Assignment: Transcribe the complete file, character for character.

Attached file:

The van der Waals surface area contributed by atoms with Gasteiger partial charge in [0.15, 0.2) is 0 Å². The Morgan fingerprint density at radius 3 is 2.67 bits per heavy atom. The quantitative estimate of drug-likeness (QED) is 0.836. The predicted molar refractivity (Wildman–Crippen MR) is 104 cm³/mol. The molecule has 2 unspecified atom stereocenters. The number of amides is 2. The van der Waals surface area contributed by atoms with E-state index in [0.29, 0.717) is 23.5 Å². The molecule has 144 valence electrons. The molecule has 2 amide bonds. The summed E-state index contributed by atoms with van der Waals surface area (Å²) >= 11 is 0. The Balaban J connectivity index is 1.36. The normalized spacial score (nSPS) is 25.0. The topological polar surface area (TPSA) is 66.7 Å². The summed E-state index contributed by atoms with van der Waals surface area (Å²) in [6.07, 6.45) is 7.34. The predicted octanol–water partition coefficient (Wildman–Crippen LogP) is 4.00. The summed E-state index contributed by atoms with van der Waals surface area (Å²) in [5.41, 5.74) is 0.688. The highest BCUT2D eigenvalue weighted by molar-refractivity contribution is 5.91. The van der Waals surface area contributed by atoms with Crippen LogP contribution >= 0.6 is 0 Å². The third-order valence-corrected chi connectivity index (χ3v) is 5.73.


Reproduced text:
The van der Waals surface area contributed by atoms with Gasteiger partial charge in [0.15, 0.2) is 0 Å². The Morgan fingerprint density at radius 3 is 2.67 bits per heavy atom. The quantitative estimate of drug-likeness (QED) is 0.836. The predicted molar refractivity (Wildman–Crippen MR) is 104 cm³/mol. The molecule has 2 unspecified atom stereocenters. The number of amides is 2. The van der Waals surface area contributed by atoms with E-state index in [0.29, 0.717) is 23.5 Å². The molecule has 144 valence electrons. The molecule has 2 amide bonds. The summed E-state index contributed by atoms with van der Waals surface area (Å²) >= 11 is 0. The Balaban J connectivity index is 1.36. The normalized spacial score (nSPS) is 25.0. The topological polar surface area (TPSA) is 66.7 Å². The summed E-state index contributed by atoms with van der Waals surface area (Å²) in [6.07, 6.45) is 7.34. The predicted octanol–water partition coefficient (Wildman–Crippen LogP) is 4.00. The summed E-state index contributed by atoms with van der Waals surface area (Å²) in [5.41, 5.74) is 0.688. The highest BCUT2D eigenvalue weighted by molar-refractivity contribution is 5.91. The van der Waals surface area contributed by atoms with Crippen LogP contribution >= 0.6 is 0 Å². The third-order valence-corrected chi connectivity index (χ3v) is 5.73.